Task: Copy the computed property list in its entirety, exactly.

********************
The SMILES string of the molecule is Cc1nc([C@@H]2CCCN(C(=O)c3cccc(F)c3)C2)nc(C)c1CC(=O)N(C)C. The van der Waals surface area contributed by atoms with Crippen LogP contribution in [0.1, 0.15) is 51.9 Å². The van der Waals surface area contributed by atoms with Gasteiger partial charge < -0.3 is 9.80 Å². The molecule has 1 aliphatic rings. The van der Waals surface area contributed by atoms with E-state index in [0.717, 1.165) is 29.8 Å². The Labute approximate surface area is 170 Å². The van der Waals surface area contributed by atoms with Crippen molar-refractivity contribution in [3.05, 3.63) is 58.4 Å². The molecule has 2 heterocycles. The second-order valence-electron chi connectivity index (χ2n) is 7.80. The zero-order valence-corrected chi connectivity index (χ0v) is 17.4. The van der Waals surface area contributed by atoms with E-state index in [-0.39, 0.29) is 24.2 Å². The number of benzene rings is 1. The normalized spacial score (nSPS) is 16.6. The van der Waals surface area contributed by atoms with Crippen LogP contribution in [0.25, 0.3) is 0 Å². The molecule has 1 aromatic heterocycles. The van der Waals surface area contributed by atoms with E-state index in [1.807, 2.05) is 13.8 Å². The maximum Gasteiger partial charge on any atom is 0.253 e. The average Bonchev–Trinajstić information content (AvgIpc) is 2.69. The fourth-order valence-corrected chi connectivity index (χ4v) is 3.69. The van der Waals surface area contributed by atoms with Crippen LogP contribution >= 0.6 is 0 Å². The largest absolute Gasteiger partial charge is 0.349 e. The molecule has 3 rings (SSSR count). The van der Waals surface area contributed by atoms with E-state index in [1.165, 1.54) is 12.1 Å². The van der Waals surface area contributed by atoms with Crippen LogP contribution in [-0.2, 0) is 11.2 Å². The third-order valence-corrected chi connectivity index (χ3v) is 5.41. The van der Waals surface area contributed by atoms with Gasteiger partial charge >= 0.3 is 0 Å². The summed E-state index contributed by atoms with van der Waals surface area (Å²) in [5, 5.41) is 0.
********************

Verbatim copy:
The SMILES string of the molecule is Cc1nc([C@@H]2CCCN(C(=O)c3cccc(F)c3)C2)nc(C)c1CC(=O)N(C)C. The van der Waals surface area contributed by atoms with Crippen LogP contribution in [0.1, 0.15) is 51.9 Å². The van der Waals surface area contributed by atoms with Gasteiger partial charge < -0.3 is 9.80 Å². The molecule has 1 aliphatic rings. The van der Waals surface area contributed by atoms with E-state index in [0.717, 1.165) is 29.8 Å². The Labute approximate surface area is 170 Å². The van der Waals surface area contributed by atoms with Crippen molar-refractivity contribution in [3.05, 3.63) is 58.4 Å². The molecule has 2 heterocycles. The second-order valence-electron chi connectivity index (χ2n) is 7.80. The zero-order valence-corrected chi connectivity index (χ0v) is 17.4. The van der Waals surface area contributed by atoms with E-state index in [-0.39, 0.29) is 24.2 Å². The number of benzene rings is 1. The normalized spacial score (nSPS) is 16.6. The van der Waals surface area contributed by atoms with Crippen LogP contribution in [0.25, 0.3) is 0 Å². The molecule has 1 aromatic heterocycles. The van der Waals surface area contributed by atoms with E-state index in [1.807, 2.05) is 13.8 Å². The maximum Gasteiger partial charge on any atom is 0.253 e. The average Bonchev–Trinajstić information content (AvgIpc) is 2.69. The fourth-order valence-corrected chi connectivity index (χ4v) is 3.69. The van der Waals surface area contributed by atoms with Crippen LogP contribution >= 0.6 is 0 Å². The largest absolute Gasteiger partial charge is 0.349 e. The molecule has 3 rings (SSSR count). The van der Waals surface area contributed by atoms with E-state index in [1.165, 1.54) is 12.1 Å². The van der Waals surface area contributed by atoms with Crippen LogP contribution in [-0.2, 0) is 11.2 Å². The third-order valence-corrected chi connectivity index (χ3v) is 5.41. The van der Waals surface area contributed by atoms with Gasteiger partial charge >= 0.3 is 0 Å². The summed E-state index contributed by atoms with van der Waals surface area (Å²) in [5, 5.41) is 0.